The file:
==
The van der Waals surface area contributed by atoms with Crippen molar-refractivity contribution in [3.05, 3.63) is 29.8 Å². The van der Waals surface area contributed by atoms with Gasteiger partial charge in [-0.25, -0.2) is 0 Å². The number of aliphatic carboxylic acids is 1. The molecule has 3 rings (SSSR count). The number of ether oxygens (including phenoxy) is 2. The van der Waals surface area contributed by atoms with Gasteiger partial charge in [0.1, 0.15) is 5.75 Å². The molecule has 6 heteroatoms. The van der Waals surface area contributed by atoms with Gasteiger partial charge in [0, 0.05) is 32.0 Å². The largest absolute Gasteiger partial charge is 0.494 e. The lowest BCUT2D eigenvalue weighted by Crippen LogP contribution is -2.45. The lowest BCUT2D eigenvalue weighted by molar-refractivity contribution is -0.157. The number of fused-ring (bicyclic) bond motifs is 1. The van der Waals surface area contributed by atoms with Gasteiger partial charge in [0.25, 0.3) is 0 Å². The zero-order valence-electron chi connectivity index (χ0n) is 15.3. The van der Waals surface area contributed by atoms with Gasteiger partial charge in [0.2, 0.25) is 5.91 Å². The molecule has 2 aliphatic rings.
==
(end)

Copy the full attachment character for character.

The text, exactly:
The van der Waals surface area contributed by atoms with Crippen molar-refractivity contribution in [3.05, 3.63) is 29.8 Å². The van der Waals surface area contributed by atoms with Gasteiger partial charge in [-0.25, -0.2) is 0 Å². The number of aliphatic carboxylic acids is 1. The molecule has 3 rings (SSSR count). The number of ether oxygens (including phenoxy) is 2. The van der Waals surface area contributed by atoms with Gasteiger partial charge in [0.1, 0.15) is 5.75 Å². The molecule has 6 heteroatoms. The van der Waals surface area contributed by atoms with Gasteiger partial charge in [0, 0.05) is 32.0 Å². The largest absolute Gasteiger partial charge is 0.494 e. The lowest BCUT2D eigenvalue weighted by Crippen LogP contribution is -2.45. The lowest BCUT2D eigenvalue weighted by molar-refractivity contribution is -0.157. The number of fused-ring (bicyclic) bond motifs is 1. The van der Waals surface area contributed by atoms with Gasteiger partial charge in [0.25, 0.3) is 0 Å². The zero-order valence-electron chi connectivity index (χ0n) is 15.3. The van der Waals surface area contributed by atoms with Gasteiger partial charge in [0.2, 0.25) is 5.91 Å². The molecule has 2 aliphatic rings.